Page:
editorials: foo

Why the foo should I care about this page?

AKA the "What does machining mean to you" page
AKA the "Goals for the online metalworking community and for this wiki" page

I hate writing editorials. I am also very lazy. Therefore, I will present this article in an outline format. Please read it slowly and consider each point carefully. There are no layers of filler and is very rich in content. If you are very motivated and as excited about this project as I am, please chime in.
Warning! Rambling follows, to some extent. Perpetually under construction, as is the rest of this site.

First, the negatives.

  • There are lots of people out there repeating the same mistakes over and over and over because either
    • they can't find the information they are looking for
      • few people have distributed the data about their failures/successes
      • it is buried in a mailing list or newsgroup archive
      • it is buried under unrelated information on a webpage
    • they don't know the information is available in the first place
      • lack of cross-referencing and inter-group organization
      • lack of self promotion
      • intentionally keeping the info secret or charging a fee to access it (this means YOU plans-hoarders!!!)
    • they think nobody has tried to do what they are doing before
  • The broke-poor home machinist community has no direction, no common goals, little group cooperation, and not that many achievements under it's belt. Compare to the Linux developer community.
  • HF, Homier etc will keep beating away at their slave laborers in chinese prisons, exporting cheap crap to the rest of the world while our industrial common sense and infrastructure dwindles
  • shop classes are being shut down in most school districts, kids never ever get to see inside a real factory or a traditional crafts shop (least not where I'm from) old fogeys and hand techniques are looked down on by the modern mindset
  • people thing you need a degree to know how to tie your shoelace. "self taught" means "high school dropout" to most employers.
  • oil prices are rising and the big companies ain't doin sheeit
    gawd I'm starting to sound like a republican

Now, the positives.

  • You can give a man a fish, or you can teach a man how to fish, or you can teach five hundred men how to fish. That's what this wiki is for - giving people fish and teaching lots of people how to fish.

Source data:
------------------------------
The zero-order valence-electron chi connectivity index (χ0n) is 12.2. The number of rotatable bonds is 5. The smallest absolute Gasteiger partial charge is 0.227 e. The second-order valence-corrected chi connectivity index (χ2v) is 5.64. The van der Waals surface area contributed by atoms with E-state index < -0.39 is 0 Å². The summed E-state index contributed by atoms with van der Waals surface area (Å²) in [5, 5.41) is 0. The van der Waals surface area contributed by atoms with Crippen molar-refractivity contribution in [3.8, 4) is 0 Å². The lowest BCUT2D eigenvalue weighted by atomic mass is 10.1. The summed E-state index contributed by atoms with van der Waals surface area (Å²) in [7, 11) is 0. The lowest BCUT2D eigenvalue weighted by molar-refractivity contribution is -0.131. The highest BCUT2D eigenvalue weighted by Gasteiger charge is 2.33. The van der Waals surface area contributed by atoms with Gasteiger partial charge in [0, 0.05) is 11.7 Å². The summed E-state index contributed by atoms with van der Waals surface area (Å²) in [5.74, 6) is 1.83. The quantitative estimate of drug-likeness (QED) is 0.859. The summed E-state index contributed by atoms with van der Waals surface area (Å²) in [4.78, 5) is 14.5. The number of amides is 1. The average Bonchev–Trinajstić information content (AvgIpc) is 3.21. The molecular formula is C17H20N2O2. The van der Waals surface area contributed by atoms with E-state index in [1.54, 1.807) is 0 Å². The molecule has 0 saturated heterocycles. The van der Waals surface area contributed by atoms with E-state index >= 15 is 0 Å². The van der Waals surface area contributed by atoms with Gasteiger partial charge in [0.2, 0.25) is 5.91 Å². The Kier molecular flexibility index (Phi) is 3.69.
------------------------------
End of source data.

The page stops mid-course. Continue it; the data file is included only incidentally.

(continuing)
• Sick of getting ripped off? Hate cheap stuff that never works right? Want to invest your time in something educational, and also useful in its own right?
    • Making your own tools yields a high quality product (the tool) for very little money, and it gets easier as you go along. The skills you learn apply to more than just toolmaking.
    • Having the right set of tools (foundry, lathe, mill, CAD/CAM) allows you to make anything you could buy, and you can make it much better from scratch than what you could afford to buy in the first place. You can turn crappy items into very nice items with a few deft strokes on the lathe.
    • You can afford to have more tools since they cost almost nothing to make. You can never have enough tools.
  • When you make your own tools, you aren't afraid to modify them to suit the task at hand. You can do things that people who are stuck in the consumer mindset are unable to do. You can turn that old lathe into a shaper for an odd part, or add a nice little bracket here for your gizmo, or totally redo half the machine when it doesn't meet your expectations.
    • When you have the right set of tools, and aren't afraid of modifying things, you begin to see everything as a tool. You are no longer afraid to modify your precious consumer item, since you know how to make a new one if you need it.
  • Technical schools teach you how to obey orders, but forget to teach you how to think independently and be creative. Making your own tools exercises these long forgotten mental functions, and it is deeply satisfying.
  • Creative people who keep their results to themselves are called crackpots, are greedy, and are boring. Creative people who share their results with others are known as scientists or artists, and become the backbone of a community.
  • Dave_Gingery only takes you so far in the development of your machine shop. Many people want plans or at least ideas to help design more advanced machines. Dave started off with looking at reprints of old tool catalogs for inspiration for his designs. However, there is no reason we can't also use modern designs and materials for our inspiration.
  • I hope this page can take people who have read Dave's books a bit deeper into the process of designing, refining, and evolving new and better machines. This will help them to think critically about how a design was engineered, what tradeoffs are present in the design, how they might do it better, etc..